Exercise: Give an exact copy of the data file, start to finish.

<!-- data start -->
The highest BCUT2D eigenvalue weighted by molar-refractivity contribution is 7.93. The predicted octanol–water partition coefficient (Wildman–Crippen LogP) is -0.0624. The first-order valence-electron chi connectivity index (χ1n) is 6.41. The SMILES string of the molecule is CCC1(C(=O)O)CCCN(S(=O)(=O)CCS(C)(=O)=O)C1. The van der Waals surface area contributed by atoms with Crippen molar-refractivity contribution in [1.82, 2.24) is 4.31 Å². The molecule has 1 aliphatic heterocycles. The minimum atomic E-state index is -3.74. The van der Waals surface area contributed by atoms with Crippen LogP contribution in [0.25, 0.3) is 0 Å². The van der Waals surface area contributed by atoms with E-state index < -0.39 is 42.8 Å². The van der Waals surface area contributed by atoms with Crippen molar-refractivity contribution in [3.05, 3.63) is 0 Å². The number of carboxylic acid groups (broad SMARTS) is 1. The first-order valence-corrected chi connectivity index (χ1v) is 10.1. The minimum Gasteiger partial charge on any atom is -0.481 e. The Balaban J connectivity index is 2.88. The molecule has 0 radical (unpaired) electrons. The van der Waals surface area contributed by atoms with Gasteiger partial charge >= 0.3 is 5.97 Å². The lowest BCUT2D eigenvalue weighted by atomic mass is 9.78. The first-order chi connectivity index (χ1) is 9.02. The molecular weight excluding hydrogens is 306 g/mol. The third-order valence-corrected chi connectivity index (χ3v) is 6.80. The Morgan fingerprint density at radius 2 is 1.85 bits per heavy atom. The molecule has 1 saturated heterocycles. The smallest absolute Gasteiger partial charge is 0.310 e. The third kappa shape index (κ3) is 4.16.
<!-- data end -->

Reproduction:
The highest BCUT2D eigenvalue weighted by molar-refractivity contribution is 7.93. The predicted octanol–water partition coefficient (Wildman–Crippen LogP) is -0.0624. The first-order valence-electron chi connectivity index (χ1n) is 6.41. The SMILES string of the molecule is CCC1(C(=O)O)CCCN(S(=O)(=O)CCS(C)(=O)=O)C1. The van der Waals surface area contributed by atoms with Crippen molar-refractivity contribution in [1.82, 2.24) is 4.31 Å². The molecule has 1 aliphatic heterocycles. The minimum atomic E-state index is -3.74. The van der Waals surface area contributed by atoms with Crippen LogP contribution in [0.25, 0.3) is 0 Å². The van der Waals surface area contributed by atoms with E-state index < -0.39 is 42.8 Å². The van der Waals surface area contributed by atoms with Crippen molar-refractivity contribution in [3.05, 3.63) is 0 Å². The number of carboxylic acid groups (broad SMARTS) is 1. The first-order valence-corrected chi connectivity index (χ1v) is 10.1. The minimum Gasteiger partial charge on any atom is -0.481 e. The Balaban J connectivity index is 2.88. The molecule has 0 radical (unpaired) electrons. The van der Waals surface area contributed by atoms with Gasteiger partial charge >= 0.3 is 5.97 Å². The lowest BCUT2D eigenvalue weighted by atomic mass is 9.78. The first-order chi connectivity index (χ1) is 9.02. The molecular weight excluding hydrogens is 306 g/mol. The third-order valence-corrected chi connectivity index (χ3v) is 6.80. The Morgan fingerprint density at radius 2 is 1.85 bits per heavy atom. The molecule has 1 saturated heterocycles. The smallest absolute Gasteiger partial charge is 0.310 e. The third kappa shape index (κ3) is 4.16.